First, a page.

The US Patent and Trademark Office officially published a series of 16 newly granted patents for Apple Inc. today. In our first granted patent report of the day you'll learn about newly granted patents covering a solar power converter, an iOS camera related patent detailing the rotation of display orientation of a captured image, a third patent covering a 3D Video Viewer that was meant for iMovie and a couple of iPhone docking station patents that illustrate features that have yet to surface.
Apple has been Granted their Second Solar Power Related Patent
If you use your iPhone or iPad a lot outdoors then you know that you could use every bit of energy possible to keep your devices running longer. Well, Apple has won their second solar-power related patent for methods and apparatuses for operating devices with solar power. While it may take a few more years to materialize, relief appears to be on the horizon.
Apple's patent abstract states that in one aspect of the invention, a solar power tracking apparatus includes, but is not limited to, a voltage converter and a controller coupled to the voltage converter. The voltage converter includes an input capable of being coupled to a solar power source and an output capable of being coupled to an electronic load, such as, for example, a portable electronic device. The voltage converter is configured to monitor or detect an amount of power drawn by the electronic load at the output of the voltage converter. In response to the monitored power drawn, the controller is configured to control the voltage converter to reduce amount of power to be drawn subsequently if the monitored amount of power exceeds a predetermined threshold. As a result, the output voltage from the solar power source is maintained within a predetermined range. Other methods and apparatuses are also described.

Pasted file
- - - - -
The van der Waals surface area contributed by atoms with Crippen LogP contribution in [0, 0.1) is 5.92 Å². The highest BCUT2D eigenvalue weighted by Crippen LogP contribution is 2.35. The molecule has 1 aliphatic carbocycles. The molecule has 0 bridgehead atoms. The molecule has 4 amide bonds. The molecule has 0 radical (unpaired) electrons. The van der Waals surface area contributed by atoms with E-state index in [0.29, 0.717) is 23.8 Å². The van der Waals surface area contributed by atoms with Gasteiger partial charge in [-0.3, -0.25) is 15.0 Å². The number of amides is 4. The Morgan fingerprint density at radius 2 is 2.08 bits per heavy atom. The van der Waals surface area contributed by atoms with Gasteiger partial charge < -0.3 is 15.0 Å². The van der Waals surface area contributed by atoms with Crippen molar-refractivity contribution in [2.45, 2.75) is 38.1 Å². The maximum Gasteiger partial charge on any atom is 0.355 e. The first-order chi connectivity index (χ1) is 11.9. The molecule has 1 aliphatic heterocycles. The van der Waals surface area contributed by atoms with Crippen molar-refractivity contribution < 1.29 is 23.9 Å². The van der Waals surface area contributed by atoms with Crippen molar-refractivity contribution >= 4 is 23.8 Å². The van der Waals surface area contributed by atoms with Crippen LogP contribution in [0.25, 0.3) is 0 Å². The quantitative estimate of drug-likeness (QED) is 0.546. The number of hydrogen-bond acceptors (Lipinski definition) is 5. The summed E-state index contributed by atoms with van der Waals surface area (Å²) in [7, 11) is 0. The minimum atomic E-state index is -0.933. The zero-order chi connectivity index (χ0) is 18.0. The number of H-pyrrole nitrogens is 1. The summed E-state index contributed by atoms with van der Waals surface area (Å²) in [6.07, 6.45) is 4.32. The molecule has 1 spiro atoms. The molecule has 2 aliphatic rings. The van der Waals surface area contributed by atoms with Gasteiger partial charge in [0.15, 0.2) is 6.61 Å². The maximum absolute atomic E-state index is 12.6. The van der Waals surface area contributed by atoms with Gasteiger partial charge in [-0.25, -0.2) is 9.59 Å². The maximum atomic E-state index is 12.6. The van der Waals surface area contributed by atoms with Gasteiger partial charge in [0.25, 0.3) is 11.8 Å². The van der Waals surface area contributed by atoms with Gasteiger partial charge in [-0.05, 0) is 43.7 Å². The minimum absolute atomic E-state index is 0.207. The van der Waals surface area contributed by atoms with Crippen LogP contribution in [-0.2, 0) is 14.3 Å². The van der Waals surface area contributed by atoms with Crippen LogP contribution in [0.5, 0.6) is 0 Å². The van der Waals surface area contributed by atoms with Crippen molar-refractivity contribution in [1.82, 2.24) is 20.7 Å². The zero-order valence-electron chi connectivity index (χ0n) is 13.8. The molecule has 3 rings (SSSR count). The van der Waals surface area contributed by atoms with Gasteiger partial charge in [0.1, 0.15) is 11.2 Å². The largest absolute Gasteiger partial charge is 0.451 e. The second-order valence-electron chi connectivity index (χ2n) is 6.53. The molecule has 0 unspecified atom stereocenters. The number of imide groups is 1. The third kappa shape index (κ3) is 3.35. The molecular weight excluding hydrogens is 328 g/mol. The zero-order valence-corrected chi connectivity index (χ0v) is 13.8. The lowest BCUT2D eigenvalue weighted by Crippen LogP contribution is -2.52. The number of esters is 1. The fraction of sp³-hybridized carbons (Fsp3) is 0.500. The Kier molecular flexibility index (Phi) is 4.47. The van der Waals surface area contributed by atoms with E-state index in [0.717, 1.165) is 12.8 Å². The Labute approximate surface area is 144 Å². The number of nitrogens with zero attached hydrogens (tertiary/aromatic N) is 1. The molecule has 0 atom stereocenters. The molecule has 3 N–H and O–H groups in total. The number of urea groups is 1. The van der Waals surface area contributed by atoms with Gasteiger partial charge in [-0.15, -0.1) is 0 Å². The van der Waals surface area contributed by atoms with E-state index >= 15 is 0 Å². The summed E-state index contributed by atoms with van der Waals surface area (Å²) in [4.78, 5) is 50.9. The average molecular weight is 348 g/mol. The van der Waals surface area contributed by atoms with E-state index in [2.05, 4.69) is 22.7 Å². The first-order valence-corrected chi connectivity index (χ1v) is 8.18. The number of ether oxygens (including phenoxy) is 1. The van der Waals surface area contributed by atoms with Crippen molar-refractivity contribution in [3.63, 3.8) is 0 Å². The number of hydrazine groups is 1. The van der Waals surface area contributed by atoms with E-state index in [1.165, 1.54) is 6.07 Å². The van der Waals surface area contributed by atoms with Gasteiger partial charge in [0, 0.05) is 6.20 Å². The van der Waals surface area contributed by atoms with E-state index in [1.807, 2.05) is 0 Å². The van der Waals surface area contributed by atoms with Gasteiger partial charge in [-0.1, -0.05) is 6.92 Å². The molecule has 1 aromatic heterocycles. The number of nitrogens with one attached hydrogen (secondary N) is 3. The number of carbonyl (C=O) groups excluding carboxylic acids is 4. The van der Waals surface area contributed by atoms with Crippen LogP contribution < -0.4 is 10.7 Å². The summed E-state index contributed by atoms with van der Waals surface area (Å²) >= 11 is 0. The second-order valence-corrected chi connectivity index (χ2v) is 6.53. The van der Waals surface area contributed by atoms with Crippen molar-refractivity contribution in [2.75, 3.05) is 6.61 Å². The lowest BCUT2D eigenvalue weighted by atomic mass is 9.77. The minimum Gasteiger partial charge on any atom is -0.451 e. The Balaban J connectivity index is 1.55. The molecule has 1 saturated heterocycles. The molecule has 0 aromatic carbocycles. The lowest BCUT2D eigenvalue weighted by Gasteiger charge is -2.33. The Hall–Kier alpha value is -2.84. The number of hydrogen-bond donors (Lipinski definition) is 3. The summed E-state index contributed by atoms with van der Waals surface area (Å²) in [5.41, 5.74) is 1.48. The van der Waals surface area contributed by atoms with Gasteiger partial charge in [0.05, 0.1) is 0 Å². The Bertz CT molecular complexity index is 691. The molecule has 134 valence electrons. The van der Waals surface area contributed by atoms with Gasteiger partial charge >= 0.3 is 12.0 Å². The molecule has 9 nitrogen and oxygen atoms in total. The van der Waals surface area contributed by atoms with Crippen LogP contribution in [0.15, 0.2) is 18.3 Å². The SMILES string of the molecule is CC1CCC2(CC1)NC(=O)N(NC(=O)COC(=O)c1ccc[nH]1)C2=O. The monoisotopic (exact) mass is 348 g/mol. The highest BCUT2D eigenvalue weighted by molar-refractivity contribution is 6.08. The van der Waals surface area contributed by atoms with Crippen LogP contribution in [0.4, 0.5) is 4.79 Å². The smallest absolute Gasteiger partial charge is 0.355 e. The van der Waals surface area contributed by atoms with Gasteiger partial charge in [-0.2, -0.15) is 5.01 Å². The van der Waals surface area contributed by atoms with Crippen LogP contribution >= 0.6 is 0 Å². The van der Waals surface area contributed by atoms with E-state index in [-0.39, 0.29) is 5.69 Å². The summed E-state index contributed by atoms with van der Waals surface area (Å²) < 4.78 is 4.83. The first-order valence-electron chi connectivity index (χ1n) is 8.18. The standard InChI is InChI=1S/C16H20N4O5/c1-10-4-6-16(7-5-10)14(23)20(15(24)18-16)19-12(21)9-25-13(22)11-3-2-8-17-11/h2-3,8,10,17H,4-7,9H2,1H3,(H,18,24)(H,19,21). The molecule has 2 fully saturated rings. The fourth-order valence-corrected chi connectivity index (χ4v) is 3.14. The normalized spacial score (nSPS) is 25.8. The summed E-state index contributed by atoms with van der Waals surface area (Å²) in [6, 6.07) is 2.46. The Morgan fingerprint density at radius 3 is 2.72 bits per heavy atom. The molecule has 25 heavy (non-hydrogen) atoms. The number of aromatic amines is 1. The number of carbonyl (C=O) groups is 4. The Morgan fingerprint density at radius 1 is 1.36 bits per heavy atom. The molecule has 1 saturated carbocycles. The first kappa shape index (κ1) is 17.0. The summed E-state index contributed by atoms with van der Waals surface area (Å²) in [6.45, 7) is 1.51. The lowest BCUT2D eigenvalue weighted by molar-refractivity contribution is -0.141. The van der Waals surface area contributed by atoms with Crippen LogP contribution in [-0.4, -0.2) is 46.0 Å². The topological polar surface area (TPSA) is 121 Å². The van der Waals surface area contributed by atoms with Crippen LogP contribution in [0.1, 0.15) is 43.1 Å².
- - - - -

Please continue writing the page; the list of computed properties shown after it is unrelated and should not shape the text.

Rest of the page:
Apple credits Wendell Sander, Daniel Warren, and Aaron Leiba as the inventors of Granted Patent 8,004,113. Apple's first granted patent for solar power was published in January 2011. For more information on other Apple solar power patents, see our Tech: Green Archives.
Apple is Granted a Patent Relating to iOS Device Cameras
Apple has been granted a patent for the Camera used in iOS devices and specifically a method for rotating the display orientation of a captured image. The camera comprises an image sensor, an orientation sensor, a memory and a processing unit. The image sensor is used for capturing image data. The orientation sensor is coupled to the image sensor, and is used for generating a portrait signal if the image sensor is positioned in a portrait orientation relative to the object. The memory has an auto-rotate unit comprising program instructions for transforming the captured image data into rotated image data in response to the portrait signal. The processing unit, is used for executing program instructions stored in the memory, and is coupled to the image sensor, the orientation sensor and the memory.
Apple credits Eric Anderson as the inventor of Granted Patent RE42,639 originally filed in Q4 2009. It's taken a while to get this patent.
The granted patent's history states that "more than one reissue application has been filed for the reissue of U.S. Pat. No. 6,011,585. This reissue application is a continuation of U.S. Pat. No. RE41,088 (application Ser. No. 11/206,279), which is a reissue of U.S. Pat. No. RE38,896. RE stands for Reissue.
Apple Has Been Granted a Patent for a 3D Video Viewer
Apple has been granted a patent for what appears to be a Cover Flow-like interface for iMovie.